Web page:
In the previous chapters we have examined the cordial relations between Nazi Germany and Second Polish Republic in the 1930s which were disturbed only by a minor territorial dispute, insignificant comparing to the ambitions of both countries in the East…
The Germans offered a peaceful and civilized solution to the territorial problem – a referendum was to be held in the disputed areas [Danzig corridor – OR], which would resolve all the problems. If the inhabitants of what was known as the “Corridor” decided their lands should return to Germany, Poland would receive a rail line with extraterritorial status within its borders, plus a Reichsautobahn highway that would preserve her access to the Baltic Sea. And if the “Corridor” remained under Polish control, then Germany would be compensated with these transportation options. Hitler was not asking the Poles to give Danzig back for nothing. He was prepared to guarantee Poland’s new borders, to extend the German-Polish Non-Aggression Pact, and to guarantee special rights for Poles in the newly German Danzig. And a chunk of Soviet Ukraine would more than compensate Poland for its lost territory. These were fairly generous offers, but Poland turned them down. The extent of the Poles’ predilection for good relations with Germany was being determined very far from the Polish borders.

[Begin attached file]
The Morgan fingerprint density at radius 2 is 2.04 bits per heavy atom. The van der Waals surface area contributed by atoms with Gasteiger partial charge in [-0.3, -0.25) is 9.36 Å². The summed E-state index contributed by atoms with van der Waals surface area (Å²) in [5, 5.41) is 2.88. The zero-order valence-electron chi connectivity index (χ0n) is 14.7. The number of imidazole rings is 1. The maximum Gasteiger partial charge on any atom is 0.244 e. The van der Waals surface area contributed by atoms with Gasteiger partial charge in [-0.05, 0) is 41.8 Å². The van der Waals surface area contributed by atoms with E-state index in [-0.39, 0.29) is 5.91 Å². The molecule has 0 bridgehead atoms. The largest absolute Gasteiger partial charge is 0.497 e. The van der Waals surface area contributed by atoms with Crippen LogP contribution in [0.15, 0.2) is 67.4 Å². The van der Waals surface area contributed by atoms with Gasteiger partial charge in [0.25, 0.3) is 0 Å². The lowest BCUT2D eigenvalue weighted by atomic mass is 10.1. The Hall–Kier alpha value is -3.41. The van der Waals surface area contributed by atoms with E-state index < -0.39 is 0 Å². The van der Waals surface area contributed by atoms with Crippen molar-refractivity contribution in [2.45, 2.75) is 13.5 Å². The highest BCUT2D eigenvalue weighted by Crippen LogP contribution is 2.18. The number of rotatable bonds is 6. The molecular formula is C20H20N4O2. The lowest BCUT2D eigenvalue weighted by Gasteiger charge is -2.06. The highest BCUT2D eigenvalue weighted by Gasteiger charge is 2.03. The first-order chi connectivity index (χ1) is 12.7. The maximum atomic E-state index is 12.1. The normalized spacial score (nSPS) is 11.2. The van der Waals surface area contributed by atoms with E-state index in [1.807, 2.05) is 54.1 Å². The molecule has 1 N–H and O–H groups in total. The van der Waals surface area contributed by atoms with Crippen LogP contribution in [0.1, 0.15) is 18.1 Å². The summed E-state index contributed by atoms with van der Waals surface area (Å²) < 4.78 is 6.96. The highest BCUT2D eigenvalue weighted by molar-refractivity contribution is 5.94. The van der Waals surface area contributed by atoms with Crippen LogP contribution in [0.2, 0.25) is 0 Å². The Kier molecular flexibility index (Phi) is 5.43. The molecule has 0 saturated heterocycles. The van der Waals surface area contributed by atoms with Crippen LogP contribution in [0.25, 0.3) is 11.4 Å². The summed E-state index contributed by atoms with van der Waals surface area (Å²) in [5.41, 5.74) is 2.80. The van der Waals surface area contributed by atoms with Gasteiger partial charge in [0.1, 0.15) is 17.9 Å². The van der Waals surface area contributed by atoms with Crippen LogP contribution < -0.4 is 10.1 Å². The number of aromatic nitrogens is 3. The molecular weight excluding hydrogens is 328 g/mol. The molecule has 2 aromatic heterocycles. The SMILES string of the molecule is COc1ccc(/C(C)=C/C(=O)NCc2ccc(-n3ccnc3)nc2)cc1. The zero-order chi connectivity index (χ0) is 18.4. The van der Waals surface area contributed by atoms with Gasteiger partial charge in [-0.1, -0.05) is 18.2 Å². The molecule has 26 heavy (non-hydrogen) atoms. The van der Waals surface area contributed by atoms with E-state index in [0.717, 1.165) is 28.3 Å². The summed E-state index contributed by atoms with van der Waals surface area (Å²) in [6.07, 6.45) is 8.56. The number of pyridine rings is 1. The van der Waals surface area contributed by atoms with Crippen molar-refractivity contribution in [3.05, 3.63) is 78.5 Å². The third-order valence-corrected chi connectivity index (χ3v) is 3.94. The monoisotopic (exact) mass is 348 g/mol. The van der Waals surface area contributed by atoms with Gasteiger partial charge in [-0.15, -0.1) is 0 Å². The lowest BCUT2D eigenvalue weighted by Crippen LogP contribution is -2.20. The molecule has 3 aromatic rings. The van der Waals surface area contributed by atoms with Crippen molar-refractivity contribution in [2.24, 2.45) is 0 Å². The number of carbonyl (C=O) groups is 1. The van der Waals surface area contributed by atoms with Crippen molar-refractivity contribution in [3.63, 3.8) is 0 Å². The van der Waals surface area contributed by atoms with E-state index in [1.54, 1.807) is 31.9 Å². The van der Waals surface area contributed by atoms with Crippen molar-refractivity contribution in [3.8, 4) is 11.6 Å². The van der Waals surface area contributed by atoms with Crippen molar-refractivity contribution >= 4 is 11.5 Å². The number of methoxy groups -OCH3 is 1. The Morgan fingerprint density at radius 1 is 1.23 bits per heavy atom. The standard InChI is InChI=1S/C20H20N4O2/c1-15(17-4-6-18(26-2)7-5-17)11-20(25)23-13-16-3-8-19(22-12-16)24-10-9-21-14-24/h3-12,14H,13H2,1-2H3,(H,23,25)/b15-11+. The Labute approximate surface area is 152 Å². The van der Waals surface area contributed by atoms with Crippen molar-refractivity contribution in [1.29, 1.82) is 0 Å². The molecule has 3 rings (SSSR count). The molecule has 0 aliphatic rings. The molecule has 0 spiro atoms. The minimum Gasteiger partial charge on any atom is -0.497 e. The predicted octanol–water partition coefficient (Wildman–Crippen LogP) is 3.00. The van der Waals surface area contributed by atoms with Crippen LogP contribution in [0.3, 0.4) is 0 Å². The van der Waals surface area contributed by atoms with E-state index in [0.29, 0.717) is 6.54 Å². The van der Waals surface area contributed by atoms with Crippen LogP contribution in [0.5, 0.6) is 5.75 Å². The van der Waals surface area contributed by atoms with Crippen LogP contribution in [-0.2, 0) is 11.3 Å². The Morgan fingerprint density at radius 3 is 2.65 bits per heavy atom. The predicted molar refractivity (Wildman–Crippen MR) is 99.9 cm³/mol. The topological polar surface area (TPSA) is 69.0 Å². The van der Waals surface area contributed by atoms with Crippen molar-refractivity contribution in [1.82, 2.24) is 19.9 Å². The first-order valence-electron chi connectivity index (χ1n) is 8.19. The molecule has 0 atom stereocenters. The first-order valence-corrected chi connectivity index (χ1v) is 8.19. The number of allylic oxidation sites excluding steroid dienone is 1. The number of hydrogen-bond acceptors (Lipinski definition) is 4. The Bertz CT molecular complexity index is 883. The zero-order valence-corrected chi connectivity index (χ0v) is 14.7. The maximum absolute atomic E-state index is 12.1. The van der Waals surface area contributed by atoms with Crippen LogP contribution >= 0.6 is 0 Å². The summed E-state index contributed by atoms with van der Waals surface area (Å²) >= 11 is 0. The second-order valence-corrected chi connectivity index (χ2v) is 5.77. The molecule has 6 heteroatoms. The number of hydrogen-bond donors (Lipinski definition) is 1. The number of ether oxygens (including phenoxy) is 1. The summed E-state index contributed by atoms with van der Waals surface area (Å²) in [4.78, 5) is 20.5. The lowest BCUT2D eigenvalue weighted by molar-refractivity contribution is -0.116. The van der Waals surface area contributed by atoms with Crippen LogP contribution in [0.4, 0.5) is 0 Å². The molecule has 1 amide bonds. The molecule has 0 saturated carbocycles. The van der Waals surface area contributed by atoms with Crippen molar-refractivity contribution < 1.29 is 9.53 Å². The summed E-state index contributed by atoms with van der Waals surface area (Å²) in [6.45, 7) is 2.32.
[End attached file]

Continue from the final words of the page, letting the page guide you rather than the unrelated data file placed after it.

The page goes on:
On March 21, 1939 the Poles drastically changed their attitude toward the German proposals. That same day, the Germans purportedly presented Poland with an ultimatum: they must immediately hand over Danzig and the “Corridor” to Germany. But that was not true. The Germans did not suggest anything new to the Poles on that day. They were waiting for an answer to their old and very lenient proposals. The Polish foreign minister Józef Beck was to give the answer, and he was expected that day in Berlin. But he never showed up. Instead of the minister, the Polish ambassador, Józef Lipski arrived. The head of Germany’s foreign ministry, Joachim von Ribbentrop, had two things to say to the Polish envoy. The first was that Germany expected Warsaw to accept its proposals. The second was a question. Why had the Polish foreign minister, Józef Beck (who was scheduled to arrive in the German capital for the final acceptance of the German plan) flown to London that day instead of to Berlin?
That was easy to explain: as soon as Hitler demonstrated the audacity to deal with the Slovaks and Ukrainians differently than he had been instructed, the tenor of British politics immediately changed. And after that, the “independent” Polish gentry also changed their tone. On that day, March 21, 1939, Great Britain “suddenly” suggested that the USSR and France announce immediate consultations on how to stop “further aggression in Europe.” On the same day the leaders of the Western nations hurriedly gathered in London to decide what to do with the out-of-control Hitler. The foreign minister of “independent” Poland also flew in. He had a good reason to do so. The Poles were quickly informed about the new “blanket policy.” Previously they had done their best to indulge the Germans, but now they were to take as hard a line against them as possible. And in order that Poland would not be afraid to take such a tone with Germany – England, suddenly and without any request from the Poles, issued a guarantee of military protection.